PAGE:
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Question
Over the summer, the AP calculus teacher at my school gives the incoming students a packet of problems he wants us to look up and be familiar with completing before the new school year starts. One of the questions was to find the limit of [sqrt(x)-3]/[x-9] as x approaches 9. After plugging in the 9 and getting 0/0, I multiplied the original function by the conjugate binomial of the numerator. After doing so, I got (x-9) for the numerator, but I'm not entirely sure how to multiply [x-9] by [sqrt(x)+3]... If you could offer any assistance that would be great! Thanks

Answer
Don't. You leave the denominator as it is. Why would you multiply it out.

If the denominator is (√(x)+3)(x-9), then it is already factored . If you were to multiply it out, the next step in your mind would probably be "oh, can I factor this?" which is just to undo the process of multiplying it out.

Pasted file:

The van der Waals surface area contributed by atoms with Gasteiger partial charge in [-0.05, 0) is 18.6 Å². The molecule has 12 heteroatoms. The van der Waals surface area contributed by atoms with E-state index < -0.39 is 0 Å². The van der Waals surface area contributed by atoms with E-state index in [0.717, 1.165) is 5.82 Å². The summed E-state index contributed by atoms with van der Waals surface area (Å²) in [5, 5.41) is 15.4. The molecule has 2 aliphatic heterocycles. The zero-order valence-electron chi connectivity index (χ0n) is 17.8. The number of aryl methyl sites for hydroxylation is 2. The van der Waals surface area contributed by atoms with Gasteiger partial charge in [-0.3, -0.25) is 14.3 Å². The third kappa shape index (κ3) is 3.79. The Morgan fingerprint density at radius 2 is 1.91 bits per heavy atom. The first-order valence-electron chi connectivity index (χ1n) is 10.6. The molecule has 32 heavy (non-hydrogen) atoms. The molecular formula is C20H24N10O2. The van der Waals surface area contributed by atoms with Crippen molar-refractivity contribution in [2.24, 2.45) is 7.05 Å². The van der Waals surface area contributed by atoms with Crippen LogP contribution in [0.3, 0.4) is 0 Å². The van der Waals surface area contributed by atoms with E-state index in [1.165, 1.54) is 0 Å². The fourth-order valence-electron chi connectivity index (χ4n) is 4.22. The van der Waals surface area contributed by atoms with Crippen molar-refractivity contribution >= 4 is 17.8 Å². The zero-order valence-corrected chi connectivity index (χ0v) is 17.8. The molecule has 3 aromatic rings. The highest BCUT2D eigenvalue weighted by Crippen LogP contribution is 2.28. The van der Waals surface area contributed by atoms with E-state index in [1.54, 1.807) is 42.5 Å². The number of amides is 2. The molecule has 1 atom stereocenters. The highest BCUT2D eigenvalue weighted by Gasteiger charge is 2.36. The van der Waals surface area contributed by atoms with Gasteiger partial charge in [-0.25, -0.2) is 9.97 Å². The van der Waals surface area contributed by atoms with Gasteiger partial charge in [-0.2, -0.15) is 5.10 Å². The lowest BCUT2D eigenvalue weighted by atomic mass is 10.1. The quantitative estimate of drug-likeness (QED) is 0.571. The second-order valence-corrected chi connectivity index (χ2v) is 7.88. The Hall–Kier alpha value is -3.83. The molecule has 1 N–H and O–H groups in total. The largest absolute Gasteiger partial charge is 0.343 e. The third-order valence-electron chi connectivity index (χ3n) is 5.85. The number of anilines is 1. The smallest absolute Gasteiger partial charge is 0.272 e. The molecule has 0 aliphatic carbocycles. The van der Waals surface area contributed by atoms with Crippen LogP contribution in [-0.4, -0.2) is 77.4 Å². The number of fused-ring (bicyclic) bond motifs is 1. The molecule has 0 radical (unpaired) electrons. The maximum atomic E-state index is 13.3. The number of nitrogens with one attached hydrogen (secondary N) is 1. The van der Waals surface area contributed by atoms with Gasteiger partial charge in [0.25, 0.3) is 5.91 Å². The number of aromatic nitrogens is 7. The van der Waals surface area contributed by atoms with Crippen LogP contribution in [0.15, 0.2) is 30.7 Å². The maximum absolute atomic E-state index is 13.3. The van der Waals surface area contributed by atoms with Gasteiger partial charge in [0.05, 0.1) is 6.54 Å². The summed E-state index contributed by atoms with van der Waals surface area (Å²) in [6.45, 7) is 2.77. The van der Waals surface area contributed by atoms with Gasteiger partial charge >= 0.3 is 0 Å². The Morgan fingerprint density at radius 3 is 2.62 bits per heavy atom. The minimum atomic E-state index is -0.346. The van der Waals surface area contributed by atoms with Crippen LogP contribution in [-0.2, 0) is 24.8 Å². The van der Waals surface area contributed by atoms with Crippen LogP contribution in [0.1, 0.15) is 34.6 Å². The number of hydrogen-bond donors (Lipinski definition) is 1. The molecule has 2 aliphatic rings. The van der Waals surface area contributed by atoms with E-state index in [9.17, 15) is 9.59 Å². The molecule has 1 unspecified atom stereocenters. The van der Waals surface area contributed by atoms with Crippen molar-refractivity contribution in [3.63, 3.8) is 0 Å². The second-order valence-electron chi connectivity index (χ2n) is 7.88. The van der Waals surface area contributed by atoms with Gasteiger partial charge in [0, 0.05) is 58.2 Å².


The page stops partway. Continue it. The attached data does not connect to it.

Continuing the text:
You have:

    x-9
----------
(√(x)+3)(x-9)

You cancel that out and get:

    1
--------
(√(x)+3)

And that's it. To take the limit, plug in 9 and get 1/6.

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Clyde Oliver

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I can answer all questions up to, and including, graduate level mathematics. I am more likely to prefer questions beyond the level of calculus. I can answer any questions, from basic elementary number theory like how to prove the first three digits of powers of 2 repeat (they do, with period 100, starting at 8), all the way to advanced mathematics like proving Egorov's theorem or finding phase transitions in random networks.

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